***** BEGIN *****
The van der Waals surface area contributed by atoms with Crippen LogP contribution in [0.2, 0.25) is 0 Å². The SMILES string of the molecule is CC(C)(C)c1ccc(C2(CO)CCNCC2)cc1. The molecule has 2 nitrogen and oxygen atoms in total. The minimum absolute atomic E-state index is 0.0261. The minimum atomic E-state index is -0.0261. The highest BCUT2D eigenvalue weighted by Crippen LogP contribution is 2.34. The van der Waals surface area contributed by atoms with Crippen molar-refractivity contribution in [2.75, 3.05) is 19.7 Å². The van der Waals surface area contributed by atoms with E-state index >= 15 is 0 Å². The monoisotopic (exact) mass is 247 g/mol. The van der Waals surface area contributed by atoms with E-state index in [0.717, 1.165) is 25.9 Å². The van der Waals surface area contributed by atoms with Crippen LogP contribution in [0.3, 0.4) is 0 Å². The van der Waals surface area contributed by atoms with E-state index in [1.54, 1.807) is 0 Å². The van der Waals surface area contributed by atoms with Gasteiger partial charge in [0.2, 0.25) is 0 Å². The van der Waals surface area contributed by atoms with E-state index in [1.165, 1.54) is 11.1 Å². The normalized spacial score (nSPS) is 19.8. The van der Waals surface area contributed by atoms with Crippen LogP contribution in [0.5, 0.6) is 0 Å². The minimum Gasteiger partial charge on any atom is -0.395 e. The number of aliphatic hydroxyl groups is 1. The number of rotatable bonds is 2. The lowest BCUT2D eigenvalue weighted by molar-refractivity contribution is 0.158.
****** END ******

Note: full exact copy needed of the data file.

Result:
The van der Waals surface area contributed by atoms with Crippen LogP contribution in [0.2, 0.25) is 0 Å². The SMILES string of the molecule is CC(C)(C)c1ccc(C2(CO)CCNCC2)cc1. The molecule has 2 nitrogen and oxygen atoms in total. The minimum absolute atomic E-state index is 0.0261. The minimum atomic E-state index is -0.0261. The highest BCUT2D eigenvalue weighted by Crippen LogP contribution is 2.34. The van der Waals surface area contributed by atoms with Crippen molar-refractivity contribution in [2.75, 3.05) is 19.7 Å². The van der Waals surface area contributed by atoms with E-state index >= 15 is 0 Å². The monoisotopic (exact) mass is 247 g/mol. The van der Waals surface area contributed by atoms with E-state index in [0.717, 1.165) is 25.9 Å². The van der Waals surface area contributed by atoms with Crippen LogP contribution in [0.3, 0.4) is 0 Å². The van der Waals surface area contributed by atoms with E-state index in [1.54, 1.807) is 0 Å². The van der Waals surface area contributed by atoms with Gasteiger partial charge in [0.2, 0.25) is 0 Å². The van der Waals surface area contributed by atoms with E-state index in [1.165, 1.54) is 11.1 Å². The normalized spacial score (nSPS) is 19.8. The van der Waals surface area contributed by atoms with Crippen LogP contribution in [0.5, 0.6) is 0 Å². The minimum Gasteiger partial charge on any atom is -0.395 e. The number of aliphatic hydroxyl groups is 1. The number of rotatable bonds is 2. The lowest BCUT2D eigenvalue weighted by molar-refractivity contribution is 0.158.